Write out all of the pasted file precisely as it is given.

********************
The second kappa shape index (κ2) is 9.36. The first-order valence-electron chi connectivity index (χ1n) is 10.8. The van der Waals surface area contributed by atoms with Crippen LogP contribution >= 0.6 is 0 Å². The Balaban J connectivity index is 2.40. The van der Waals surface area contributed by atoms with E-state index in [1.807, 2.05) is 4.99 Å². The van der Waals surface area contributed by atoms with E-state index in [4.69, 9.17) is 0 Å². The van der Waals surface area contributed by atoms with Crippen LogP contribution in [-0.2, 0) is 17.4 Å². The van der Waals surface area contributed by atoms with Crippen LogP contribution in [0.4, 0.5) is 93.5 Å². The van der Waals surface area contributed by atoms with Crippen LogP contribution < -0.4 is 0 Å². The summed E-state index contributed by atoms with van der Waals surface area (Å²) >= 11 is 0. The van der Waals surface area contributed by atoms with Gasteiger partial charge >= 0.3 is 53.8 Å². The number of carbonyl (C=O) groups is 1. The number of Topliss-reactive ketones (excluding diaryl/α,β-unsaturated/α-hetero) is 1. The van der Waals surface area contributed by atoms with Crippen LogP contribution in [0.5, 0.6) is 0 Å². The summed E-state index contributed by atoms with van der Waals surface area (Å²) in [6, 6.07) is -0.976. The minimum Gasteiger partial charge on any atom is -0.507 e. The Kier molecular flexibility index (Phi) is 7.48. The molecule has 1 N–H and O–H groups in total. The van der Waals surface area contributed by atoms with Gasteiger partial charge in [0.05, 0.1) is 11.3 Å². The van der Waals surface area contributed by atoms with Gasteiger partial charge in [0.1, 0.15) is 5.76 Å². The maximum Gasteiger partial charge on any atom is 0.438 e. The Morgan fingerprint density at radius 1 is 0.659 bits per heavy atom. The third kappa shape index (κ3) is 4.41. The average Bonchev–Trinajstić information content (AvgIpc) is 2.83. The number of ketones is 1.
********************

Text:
The second kappa shape index (κ2) is 9.36. The first-order valence-electron chi connectivity index (χ1n) is 10.8. The van der Waals surface area contributed by atoms with Crippen LogP contribution >= 0.6 is 0 Å². The Balaban J connectivity index is 2.40. The van der Waals surface area contributed by atoms with E-state index in [1.807, 2.05) is 4.99 Å². The van der Waals surface area contributed by atoms with E-state index in [4.69, 9.17) is 0 Å². The van der Waals surface area contributed by atoms with Crippen LogP contribution in [-0.2, 0) is 17.4 Å². The van der Waals surface area contributed by atoms with Crippen LogP contribution in [0.4, 0.5) is 93.5 Å². The van der Waals surface area contributed by atoms with Crippen LogP contribution < -0.4 is 0 Å². The summed E-state index contributed by atoms with van der Waals surface area (Å²) >= 11 is 0. The van der Waals surface area contributed by atoms with Gasteiger partial charge >= 0.3 is 53.8 Å². The number of carbonyl (C=O) groups is 1. The number of Topliss-reactive ketones (excluding diaryl/α,β-unsaturated/α-hetero) is 1. The van der Waals surface area contributed by atoms with Crippen LogP contribution in [0.5, 0.6) is 0 Å². The summed E-state index contributed by atoms with van der Waals surface area (Å²) in [6, 6.07) is -0.976. The minimum Gasteiger partial charge on any atom is -0.507 e. The Kier molecular flexibility index (Phi) is 7.48. The molecule has 1 N–H and O–H groups in total. The van der Waals surface area contributed by atoms with Gasteiger partial charge in [0.05, 0.1) is 11.3 Å². The van der Waals surface area contributed by atoms with Gasteiger partial charge in [0.1, 0.15) is 5.76 Å². The maximum Gasteiger partial charge on any atom is 0.438 e. The Morgan fingerprint density at radius 1 is 0.659 bits per heavy atom. The third kappa shape index (κ3) is 4.41. The average Bonchev–Trinajstić information content (AvgIpc) is 2.83. The number of ketones is 1.